Combat and Conversation: Interfaith Dialogue in Twelfth-Century Crusading Narratives
The crusading movement offered a large number of lay knights from Western Europe the chance to see and interact with Muslims face to face, albeit often with weapons in hand and priorities other than cultural dialogue. Multiple crusading narratives, including both the "traditional" history of Robert of Rheims and the more "literary" Historia Karoli Magni et Rotholandi, depicted religious conversations between Christian and Islamic individuals on or near the field of battle, providing an alternative picture of how the Medieval Christian West perceived religious difference in the context of holy war. How did writers describe these encounters? To what degree do the opinions expressed in these conversations confirm or contradict what we understand to be contemporary religious knowledge? Is it likely that these encounters were based on historical reality or literary imagination, and what difference does it make? And what does the analysis of these dialogues contribute to our knowledge of the crusading movement and interfaith contact in the Middle Ages? In this article I address these questions and ultimately conclude that the episodes in these two sources represent a perspective in which reason, violent action, and religious faith complement, motivate, and justify one another.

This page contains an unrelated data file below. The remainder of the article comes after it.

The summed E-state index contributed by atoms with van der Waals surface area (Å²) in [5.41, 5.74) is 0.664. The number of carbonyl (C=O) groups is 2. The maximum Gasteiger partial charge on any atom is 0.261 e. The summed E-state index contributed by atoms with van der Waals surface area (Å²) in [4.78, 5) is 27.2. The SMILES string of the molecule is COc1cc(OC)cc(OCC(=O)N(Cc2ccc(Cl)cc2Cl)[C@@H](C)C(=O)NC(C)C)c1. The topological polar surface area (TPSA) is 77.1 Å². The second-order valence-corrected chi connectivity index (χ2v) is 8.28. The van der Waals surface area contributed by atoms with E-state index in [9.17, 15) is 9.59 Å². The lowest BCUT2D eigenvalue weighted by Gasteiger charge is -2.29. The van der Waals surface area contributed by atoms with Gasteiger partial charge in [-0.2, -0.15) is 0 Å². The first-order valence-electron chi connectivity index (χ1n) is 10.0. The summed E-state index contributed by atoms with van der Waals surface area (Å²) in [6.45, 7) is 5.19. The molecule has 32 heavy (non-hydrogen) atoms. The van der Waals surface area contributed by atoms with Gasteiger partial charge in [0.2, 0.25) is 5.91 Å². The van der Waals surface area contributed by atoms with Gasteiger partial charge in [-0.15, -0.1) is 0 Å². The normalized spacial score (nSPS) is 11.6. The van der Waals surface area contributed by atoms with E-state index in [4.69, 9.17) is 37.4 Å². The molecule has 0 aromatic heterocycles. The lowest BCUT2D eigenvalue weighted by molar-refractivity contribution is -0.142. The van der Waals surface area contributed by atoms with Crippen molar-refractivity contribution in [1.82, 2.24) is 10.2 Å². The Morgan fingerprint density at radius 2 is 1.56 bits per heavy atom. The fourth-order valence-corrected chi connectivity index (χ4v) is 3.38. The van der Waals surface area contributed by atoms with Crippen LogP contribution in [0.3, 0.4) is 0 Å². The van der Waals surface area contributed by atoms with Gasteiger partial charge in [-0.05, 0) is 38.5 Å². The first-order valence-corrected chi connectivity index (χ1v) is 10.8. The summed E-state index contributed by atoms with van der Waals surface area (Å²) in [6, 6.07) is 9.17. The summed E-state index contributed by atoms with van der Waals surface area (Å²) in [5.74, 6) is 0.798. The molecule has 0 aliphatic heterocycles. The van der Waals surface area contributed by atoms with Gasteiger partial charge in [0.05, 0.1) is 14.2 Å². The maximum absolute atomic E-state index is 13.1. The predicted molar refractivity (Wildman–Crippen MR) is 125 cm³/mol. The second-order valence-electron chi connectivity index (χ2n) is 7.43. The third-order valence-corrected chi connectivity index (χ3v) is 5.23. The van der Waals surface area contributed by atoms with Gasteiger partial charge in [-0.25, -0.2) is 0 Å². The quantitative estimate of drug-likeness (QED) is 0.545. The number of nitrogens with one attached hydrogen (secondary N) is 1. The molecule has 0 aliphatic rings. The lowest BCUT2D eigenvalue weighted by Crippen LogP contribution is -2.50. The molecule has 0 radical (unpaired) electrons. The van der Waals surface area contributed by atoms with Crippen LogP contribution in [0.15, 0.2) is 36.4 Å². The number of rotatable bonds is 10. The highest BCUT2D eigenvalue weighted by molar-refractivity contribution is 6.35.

Throop, Susanna A., "Combat and Conversation: Interfaith Dialogue in Twelfth-Century Crusading Narratives" (2007). History Faculty Publications. Paper 6.
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